In #AcademicAbleism, I saw common experience as I never had it in my student years. Yet the very ability to speak about it – in public, even with the sometimes-necessary cloak of anonymity – seemed like a great boon. Who were these kids (yes, you all look young to me) who just assumed the right to speak in a public forum? Who supposed that redress was possible and just? Amazing. Painful. As my complex and difficult emotional response to the hashtag was still formulating itself for a post, another media wave crashed over my head: the viral video of Joanne Milne’s hookup and the ensuing critique on the interwebs, with posts by Lilit Marcus and philosopher Teresa Blankmeyer Burke. So I foolishly posted these to my Facebook timeline, thus prompting a discussion thread I later deleted. It was just too – so let me try again.

Read Blankmeyer Burke’s post for an excellent discussion of why these videos are problematic in how they represent deafness. She also digs into the gender tropes, an important piece of intersectionality.

I’m taking a different tack here: this video genre is also problematic in how it represents CI-hearing. The whole trope of “deaf person hears” invites the hearing person (the implied audience, and the vast majority of the actual audience) to equate the CI user’s experience with hearing as hearing people know it. And it’s not.

My hearing isn’t your hearing. No one can ever perceive the qualia of another’s sensory experience. But some of us have more sensory experience in common than others. When I see those videos, I remember my own hookup and the first sounds. It’s a bleeping bubbling delightful mess. Sometimes, it’s speech discrimination too. Point is, the CI, especially at hookup, is a distinctive sensation, neither hearing nor deafness. I have never seen a hookup video that attempted to do justice to this basic fact.

I’m not talking about the acoustic performance of the implant – which is damned impressive these days. Here was the pitfall that I found too painful on Facebook: we can’t reduce all discussion of the implant to the question of the device works. It works, and there is also much more to say. Acknowledging the complexity of experience, or expressing frustration when this complexity is silenced, is not an attack on the CI itself.

So what’s missing? I mean something simpler, just what it sounds like, especially at first. I also mean something that acknowledges the temporal nature of our being: what does the CI sound like, at first, to someone who has been profoundly deaf for let’s-say ten years. Acoustically, emotionally, it’s not a restoration to a status quo ante surditatem. It’s a new thing, another phase, an alternate universe of sensation. Also, how it sounds at first isn’t how it’s going to sound in a few weeks, much less years, later. Natural hearing doesn’t change like this over time. It changes, but not like this. Others have pointed out the absence of narrative from these videos, and I agree with that point. Sensory experience integrated with time would be one facet of such a narrative. But we won’t find it here. We won’t even find its absence acknowledged.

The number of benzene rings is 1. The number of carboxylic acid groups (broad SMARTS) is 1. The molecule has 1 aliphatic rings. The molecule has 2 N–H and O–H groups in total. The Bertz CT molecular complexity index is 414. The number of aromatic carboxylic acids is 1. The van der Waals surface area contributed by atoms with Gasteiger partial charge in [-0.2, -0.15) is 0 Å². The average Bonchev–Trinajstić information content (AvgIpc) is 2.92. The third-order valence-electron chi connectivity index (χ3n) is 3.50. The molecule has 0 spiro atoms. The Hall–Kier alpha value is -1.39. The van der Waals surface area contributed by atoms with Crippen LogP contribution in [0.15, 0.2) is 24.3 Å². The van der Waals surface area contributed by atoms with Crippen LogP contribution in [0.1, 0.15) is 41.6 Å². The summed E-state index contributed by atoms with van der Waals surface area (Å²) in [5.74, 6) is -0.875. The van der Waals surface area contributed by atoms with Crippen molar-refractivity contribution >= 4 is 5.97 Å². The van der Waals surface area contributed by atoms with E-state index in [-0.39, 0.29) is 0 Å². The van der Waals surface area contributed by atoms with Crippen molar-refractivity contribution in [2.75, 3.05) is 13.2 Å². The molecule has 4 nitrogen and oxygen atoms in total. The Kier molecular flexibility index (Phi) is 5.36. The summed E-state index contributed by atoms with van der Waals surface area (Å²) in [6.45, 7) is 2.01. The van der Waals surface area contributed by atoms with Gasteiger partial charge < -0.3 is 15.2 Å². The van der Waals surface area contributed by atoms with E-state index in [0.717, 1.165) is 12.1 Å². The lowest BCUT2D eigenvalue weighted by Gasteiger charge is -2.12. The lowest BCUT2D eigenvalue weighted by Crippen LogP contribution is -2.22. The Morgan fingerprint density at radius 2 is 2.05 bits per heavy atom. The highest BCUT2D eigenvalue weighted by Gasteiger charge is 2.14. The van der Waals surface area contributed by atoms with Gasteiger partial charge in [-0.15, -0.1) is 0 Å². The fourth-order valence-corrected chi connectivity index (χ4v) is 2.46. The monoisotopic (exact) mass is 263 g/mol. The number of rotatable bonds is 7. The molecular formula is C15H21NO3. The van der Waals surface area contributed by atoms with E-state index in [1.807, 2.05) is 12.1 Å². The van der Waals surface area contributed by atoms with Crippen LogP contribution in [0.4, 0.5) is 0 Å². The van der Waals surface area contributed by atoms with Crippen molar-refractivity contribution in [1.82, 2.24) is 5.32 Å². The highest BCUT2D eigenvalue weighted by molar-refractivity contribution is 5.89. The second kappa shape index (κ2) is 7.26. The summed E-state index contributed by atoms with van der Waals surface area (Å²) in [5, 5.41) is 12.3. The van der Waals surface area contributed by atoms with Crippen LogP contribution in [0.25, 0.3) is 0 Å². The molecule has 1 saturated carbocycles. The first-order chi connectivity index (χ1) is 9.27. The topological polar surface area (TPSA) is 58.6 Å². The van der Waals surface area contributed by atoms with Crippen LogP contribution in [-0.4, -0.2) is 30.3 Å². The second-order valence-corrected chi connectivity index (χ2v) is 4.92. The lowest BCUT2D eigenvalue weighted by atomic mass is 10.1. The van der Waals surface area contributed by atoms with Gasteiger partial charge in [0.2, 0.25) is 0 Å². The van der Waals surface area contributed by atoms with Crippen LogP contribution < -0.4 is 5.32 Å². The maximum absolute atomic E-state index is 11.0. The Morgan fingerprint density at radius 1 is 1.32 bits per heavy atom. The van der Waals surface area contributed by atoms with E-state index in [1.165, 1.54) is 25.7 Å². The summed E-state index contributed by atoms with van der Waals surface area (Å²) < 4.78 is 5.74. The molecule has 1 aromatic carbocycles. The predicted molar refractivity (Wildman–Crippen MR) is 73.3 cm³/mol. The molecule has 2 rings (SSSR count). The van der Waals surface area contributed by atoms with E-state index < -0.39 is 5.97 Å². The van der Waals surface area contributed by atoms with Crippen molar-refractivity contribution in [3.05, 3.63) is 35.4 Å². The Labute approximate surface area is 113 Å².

You want to know how I feel, right? It varies. Sometimes I tear up at these videos, although I did not get weepy at my own hookup. (Cue gender tropes.) I notice how the deaf person is situated in space, vis-à-vis the hearing people: does she have good sight lines, or are backs turned, and if so, whose? Sometimes I’m paying more attention to the hearing people than to the deaf one: what emotions are on their faces, how are they narrating this event to themselves, and what is the gap (but I know) between their own narration and the deaf person’s internal narration? Sometimes I’m distracted by camera jolts or the audiologist’s hair-do. Over a year ago, my cousin posted his own hookup video, at which he said to the audiologist, “What, I’m supposed to make sense of this shit?” – Hilarious and very him. Since then, hookup videos always remind me of this line, precisely because I know what it sounds like, but I had a very different emotional response to it. In short, my attention isn’t structured by the deaf-person-hears narrative.

Just a disclaimer: I don’t think the blog discussion of these films is about the CI itself. The device really does work, if we define that as “provide better speech discrimination than someone would have otherwise.” That’s an amazing feat of bioengineering, and it should not be distorted or sniffed at. However.

I resist the over-simplification of deafness that occurs when it is coded as brokenness that needs fixing by corporate medicine. I resist the over-simplification of hearing as merely a sense, with no attention to Hearing as ideology (see Teresa on this). I resist the over-simplification of CI use as “hearing,” in either sensory or ideological terms. Functionally, it is, and that’s great – but there is so much more to talk about that should not be passed over as not worth discussing.